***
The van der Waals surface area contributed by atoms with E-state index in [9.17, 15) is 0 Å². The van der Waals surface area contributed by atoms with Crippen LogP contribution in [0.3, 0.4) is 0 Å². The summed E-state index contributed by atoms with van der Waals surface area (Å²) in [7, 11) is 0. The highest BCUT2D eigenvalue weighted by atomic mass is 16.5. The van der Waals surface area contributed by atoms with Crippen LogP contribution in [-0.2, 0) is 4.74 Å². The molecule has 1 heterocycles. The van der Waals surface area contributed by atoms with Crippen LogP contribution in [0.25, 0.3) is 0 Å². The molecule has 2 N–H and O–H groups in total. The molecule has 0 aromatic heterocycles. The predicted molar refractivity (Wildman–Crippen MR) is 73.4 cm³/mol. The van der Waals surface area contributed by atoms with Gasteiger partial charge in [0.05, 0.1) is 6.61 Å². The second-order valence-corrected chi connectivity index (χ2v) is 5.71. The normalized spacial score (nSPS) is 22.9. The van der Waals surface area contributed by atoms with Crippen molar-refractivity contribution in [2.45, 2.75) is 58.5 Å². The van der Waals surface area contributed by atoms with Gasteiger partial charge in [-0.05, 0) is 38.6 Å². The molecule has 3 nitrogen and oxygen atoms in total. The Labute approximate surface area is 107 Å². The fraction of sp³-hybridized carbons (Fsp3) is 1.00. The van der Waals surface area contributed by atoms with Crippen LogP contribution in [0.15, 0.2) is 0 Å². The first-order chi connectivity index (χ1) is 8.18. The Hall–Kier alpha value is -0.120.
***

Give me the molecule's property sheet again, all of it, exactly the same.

The van der Waals surface area contributed by atoms with E-state index in [9.17, 15) is 0 Å². The van der Waals surface area contributed by atoms with Crippen LogP contribution in [0.3, 0.4) is 0 Å². The summed E-state index contributed by atoms with van der Waals surface area (Å²) in [7, 11) is 0. The highest BCUT2D eigenvalue weighted by atomic mass is 16.5. The van der Waals surface area contributed by atoms with Crippen LogP contribution in [-0.2, 0) is 4.74 Å². The molecule has 1 heterocycles. The van der Waals surface area contributed by atoms with Crippen LogP contribution in [0.25, 0.3) is 0 Å². The molecule has 2 N–H and O–H groups in total. The molecule has 0 aromatic heterocycles. The predicted molar refractivity (Wildman–Crippen MR) is 73.4 cm³/mol. The van der Waals surface area contributed by atoms with Gasteiger partial charge in [0.05, 0.1) is 6.61 Å². The second-order valence-corrected chi connectivity index (χ2v) is 5.71. The normalized spacial score (nSPS) is 22.9. The van der Waals surface area contributed by atoms with Crippen molar-refractivity contribution in [2.45, 2.75) is 58.5 Å². The van der Waals surface area contributed by atoms with Gasteiger partial charge in [-0.05, 0) is 38.6 Å². The molecule has 3 nitrogen and oxygen atoms in total. The Labute approximate surface area is 107 Å². The fraction of sp³-hybridized carbons (Fsp3) is 1.00. The van der Waals surface area contributed by atoms with Crippen LogP contribution in [0.15, 0.2) is 0 Å². The first-order chi connectivity index (χ1) is 8.18. The Hall–Kier alpha value is -0.120.